Clark University’s ONE Chapter may only include 20 students, but they’re an amazing and effective group of young organizers. As of this writing, Clark’s ONE Chapter is third on the leaderboard in the ONE Campus Challenge (OCC), a friendly national competition involving 3,000+ schools to determine which university’s student body has the most effective poverty-fighting campaign. The OCC is part of ONE, the humanitarian organization founded by Bono, the lead singer of U2, to fight extreme poverty and preventable disease worldwide. Clark University launched its ONE Chapter in 2008. According to Siobhan Kelley ’12, Chapter president, “This year the group has been one of the most active groups on campus.” The group held several events this fall, including a successful letter-writing campaign and calling party about maternal health benefits. In December, they organized a highly successful World AIDS Day celebration that — for the third year in a row — was labeled by OCC judges and leaders as “the best event of its type.” Kelley believes the group, which has increased its members from six to 20 in the past couple of years, “really reflects the Clark community’s passion for engaging in global issues.” “Clarkies really do want to contribute to social change, so I think ONE is an avenue to do that,” she said. Earlier this year, the chapter collected discarded cell phones to donate to community health workers in Kenya. They also completed a photo petition that convinced 180 Clarkies — and Clark President David Angel — to make a statement about protecting foreign aid in the U.S. budget. The group is planning another event later this week on World Water Day. Kelley has been involved with Clark’s ONE Chapter since September 2009; she was elected president this fall after spending her spring semester abroad in Namibia. She is currently one of 50 semi-finalists who is vying to win a once-in-a-lifetime trip to Africa with Chegg and ONE — an opportunity, she says, that “would strengthen [her] skills as an activist” and help her launch a career in the development field. Like other semi-finalists, Kelley created a video about her passion for social change. Her video, titled "The Power of Student Activism," is posted on a Facebook page with the other entries.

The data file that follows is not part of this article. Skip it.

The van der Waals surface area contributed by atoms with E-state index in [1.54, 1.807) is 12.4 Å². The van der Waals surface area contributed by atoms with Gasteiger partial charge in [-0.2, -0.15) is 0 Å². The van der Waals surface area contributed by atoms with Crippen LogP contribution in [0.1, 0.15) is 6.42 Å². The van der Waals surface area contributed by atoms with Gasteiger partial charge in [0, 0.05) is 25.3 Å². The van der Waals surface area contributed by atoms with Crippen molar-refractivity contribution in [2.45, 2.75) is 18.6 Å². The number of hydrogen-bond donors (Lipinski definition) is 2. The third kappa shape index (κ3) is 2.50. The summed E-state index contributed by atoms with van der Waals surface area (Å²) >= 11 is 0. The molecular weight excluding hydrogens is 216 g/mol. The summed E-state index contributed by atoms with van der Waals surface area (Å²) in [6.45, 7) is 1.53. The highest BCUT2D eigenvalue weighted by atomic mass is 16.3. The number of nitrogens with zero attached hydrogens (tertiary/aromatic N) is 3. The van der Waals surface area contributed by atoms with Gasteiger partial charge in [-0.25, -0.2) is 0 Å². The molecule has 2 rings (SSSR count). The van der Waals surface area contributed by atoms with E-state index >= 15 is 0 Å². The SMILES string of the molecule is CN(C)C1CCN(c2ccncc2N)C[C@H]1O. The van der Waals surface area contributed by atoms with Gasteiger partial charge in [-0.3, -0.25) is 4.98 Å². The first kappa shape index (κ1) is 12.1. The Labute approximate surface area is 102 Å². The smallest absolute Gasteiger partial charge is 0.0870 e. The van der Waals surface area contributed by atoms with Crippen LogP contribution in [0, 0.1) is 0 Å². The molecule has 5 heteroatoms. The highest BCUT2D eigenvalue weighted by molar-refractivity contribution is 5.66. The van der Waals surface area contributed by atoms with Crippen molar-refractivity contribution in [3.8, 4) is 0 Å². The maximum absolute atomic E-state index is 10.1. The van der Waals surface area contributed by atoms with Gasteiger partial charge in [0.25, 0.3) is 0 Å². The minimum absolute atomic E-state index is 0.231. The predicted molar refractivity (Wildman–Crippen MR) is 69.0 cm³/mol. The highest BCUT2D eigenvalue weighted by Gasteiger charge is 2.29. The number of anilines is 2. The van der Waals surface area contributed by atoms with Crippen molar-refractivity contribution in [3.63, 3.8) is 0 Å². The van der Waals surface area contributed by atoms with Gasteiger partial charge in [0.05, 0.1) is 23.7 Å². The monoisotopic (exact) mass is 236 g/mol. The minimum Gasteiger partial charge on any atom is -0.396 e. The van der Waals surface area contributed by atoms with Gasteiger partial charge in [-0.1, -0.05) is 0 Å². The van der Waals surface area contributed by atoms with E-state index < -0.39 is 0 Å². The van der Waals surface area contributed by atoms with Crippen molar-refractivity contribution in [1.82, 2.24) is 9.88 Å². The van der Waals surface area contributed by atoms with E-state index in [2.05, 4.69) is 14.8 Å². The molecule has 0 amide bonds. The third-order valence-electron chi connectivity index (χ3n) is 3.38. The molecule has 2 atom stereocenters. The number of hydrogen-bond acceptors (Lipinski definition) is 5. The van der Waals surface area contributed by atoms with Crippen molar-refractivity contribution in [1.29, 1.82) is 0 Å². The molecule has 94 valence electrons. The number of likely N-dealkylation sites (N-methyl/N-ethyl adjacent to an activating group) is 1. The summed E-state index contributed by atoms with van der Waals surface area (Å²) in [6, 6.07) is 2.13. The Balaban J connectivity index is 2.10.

Siobhan Kelley is one of two Worcester students vying for an internship in Africa. Watch the NECN story.
She and the other students in the contest are relying on their friends, family and community to get them to the next level in the competition by voting for their videos via Facebook. The 20 entrants with the most Facebook votes will have an opportunity to travel to Washington, D.C., next month to meet with members of Congress, the ONE team, like-minded students and social entrepreneurs for a few days. From that group, only eight will be selected to go to Africa. More information about the contest is available on Facebook.